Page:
Poor Little Rich Gays Make Remarks and Do Remarkable Things

Wednesday 18th January 2017

Really important news is Val’s Christmas menu. Val made quenelles for Christmas. Not rabbit, though, but salmon. Rabbit quenelles were the death of an awful woman in the spectacular opening of Molly Keane’s Good Behaviour which is a novel. Val’s were salmon. Who has now heard of a quenelle, let alone made one? Suffice it to say, they’re an incredibly detailed, demanding French thing. The mixture has to be just the right consistency for the poaching, or they’ll fall apart. You’re left with a shiny, pale ‘shape’. Imagine a milk jelly turned out. The appearance must be perfect. Often they are made of pike. But taste is elusive to say the least. They are coated in a matching pale cream and egg sauce for serving.

It is reported that Laura Malcolm and a party watched ‘The Sound of Music’ over Christmas. ‘Are they a JAM family?’ Laura inquired, meaning ‘only just managing.’ It’s true there’s a lack of staff and food in the villa, although a great deal of singing and parading. Her friend, the Queen Mother, was distressed by apparent finger marks  around the door handles in the bedroom scene. This is when she sings ‘A few of my favourite things..’ and gets the idea to make costumes for the children out of the old curtains. ‘Couldn’t someone have Vim-ed?’ the Queen Mother wailed.

I asked the Gay Mother what her Christmas present was from Cousin Ruby. ‘It’s a spa,’ she said – which didn’t seem very likely. But I discovered later she was reading from the side of the box. A ‘spa’ means shower gel and that kind of thing in a collection. So now you know. The Gay Mother also said that Hickey is her favourite Miss Marple.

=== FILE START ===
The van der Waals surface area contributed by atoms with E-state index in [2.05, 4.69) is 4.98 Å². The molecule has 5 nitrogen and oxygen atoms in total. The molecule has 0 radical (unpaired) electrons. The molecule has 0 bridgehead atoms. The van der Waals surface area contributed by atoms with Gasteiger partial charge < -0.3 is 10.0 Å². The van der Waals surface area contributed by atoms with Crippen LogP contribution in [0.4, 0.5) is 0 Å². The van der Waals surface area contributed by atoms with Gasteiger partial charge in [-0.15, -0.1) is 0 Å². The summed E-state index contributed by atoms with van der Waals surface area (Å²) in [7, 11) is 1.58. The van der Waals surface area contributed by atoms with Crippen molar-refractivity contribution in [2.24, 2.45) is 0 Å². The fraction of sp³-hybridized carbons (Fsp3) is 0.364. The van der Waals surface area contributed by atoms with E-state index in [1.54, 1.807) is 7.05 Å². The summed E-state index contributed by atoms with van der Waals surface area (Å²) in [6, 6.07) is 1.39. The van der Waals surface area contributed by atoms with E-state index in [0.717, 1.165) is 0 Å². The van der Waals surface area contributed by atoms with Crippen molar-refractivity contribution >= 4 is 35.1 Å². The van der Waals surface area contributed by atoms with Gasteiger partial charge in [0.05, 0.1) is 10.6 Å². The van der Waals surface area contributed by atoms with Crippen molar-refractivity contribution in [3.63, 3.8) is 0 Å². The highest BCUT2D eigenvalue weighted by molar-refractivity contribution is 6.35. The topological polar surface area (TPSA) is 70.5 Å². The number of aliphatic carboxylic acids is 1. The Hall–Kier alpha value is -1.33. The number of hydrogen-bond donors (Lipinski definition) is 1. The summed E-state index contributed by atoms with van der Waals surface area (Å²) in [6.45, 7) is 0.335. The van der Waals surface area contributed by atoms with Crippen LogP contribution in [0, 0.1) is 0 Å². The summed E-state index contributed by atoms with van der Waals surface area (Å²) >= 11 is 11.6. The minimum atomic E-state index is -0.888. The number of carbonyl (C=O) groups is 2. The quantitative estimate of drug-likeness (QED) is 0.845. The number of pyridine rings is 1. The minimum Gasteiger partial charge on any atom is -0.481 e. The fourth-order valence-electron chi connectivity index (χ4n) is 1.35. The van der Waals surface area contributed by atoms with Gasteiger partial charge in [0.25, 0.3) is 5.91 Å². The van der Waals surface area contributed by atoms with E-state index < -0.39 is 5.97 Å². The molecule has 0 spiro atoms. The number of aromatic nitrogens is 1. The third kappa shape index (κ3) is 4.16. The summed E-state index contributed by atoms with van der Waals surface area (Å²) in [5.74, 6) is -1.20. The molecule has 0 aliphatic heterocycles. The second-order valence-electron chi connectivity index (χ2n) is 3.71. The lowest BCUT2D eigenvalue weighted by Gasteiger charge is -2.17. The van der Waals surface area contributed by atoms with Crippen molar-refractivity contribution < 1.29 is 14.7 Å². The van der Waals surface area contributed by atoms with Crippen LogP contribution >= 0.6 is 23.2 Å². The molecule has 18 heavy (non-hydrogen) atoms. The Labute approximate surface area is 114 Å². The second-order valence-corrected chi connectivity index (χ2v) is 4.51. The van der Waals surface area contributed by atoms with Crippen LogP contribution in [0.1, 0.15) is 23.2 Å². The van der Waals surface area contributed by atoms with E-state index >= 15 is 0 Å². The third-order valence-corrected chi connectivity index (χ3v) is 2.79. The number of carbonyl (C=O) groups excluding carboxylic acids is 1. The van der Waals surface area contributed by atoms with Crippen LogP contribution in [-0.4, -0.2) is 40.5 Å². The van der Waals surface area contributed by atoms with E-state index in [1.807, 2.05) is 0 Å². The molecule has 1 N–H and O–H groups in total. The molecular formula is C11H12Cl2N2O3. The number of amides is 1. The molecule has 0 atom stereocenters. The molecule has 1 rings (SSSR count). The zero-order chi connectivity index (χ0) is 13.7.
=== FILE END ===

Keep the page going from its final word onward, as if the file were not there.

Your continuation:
On my return to London I was asked to a buffet by Kernow Hellizon. I thought the large art work in the drawing room looked familiar. Perhaps it was by Bryan Organ who painted Prince Charles in an organic fashion. But no. It was a world-class painter one of whose works was destroyed at dead of night in a gruesome ritual by some of the highest ladies in the land, including the Queen Mother. On another wall was a drawing of Lord Goodman. I saw him once in person at a concert at St Johns’ Smith Square. This was in the 70s. Some searing ladies asked Anthony Mottram and myself what we were doing there since it was an evening dress gala we’d accidentally crashed not in evening dress. We gave them hell, even in those days.

Among the other guests was a world-class philosopher so people were begging for answers which were not forthcoming. One had already achieved a solution  though which is choral evensong.  I thoroughly agree. I had a long talk about Twirly Godfrey with one of the other critics. This was a rare evening.


Posted Wednesday, January 18, 2017 under Adrian Edge day by day.


  1. Harry Rollo says:

    Quenelles de brochet (pike) are served with Sauce Nantua (lobster). A waiter glared at me in horror in Lyon once when I asked for white wine with it. It goes with red – perhaps because thought of more as an “egg” dish than fish. Heaven and yes I hear jolly fiddly (my mother regards them as a pinnacle of chicken virtuosity).

  2. Adrian Edge says:

    Thrilled to hear your quenelles news, Harry Rollo, and priceless experience

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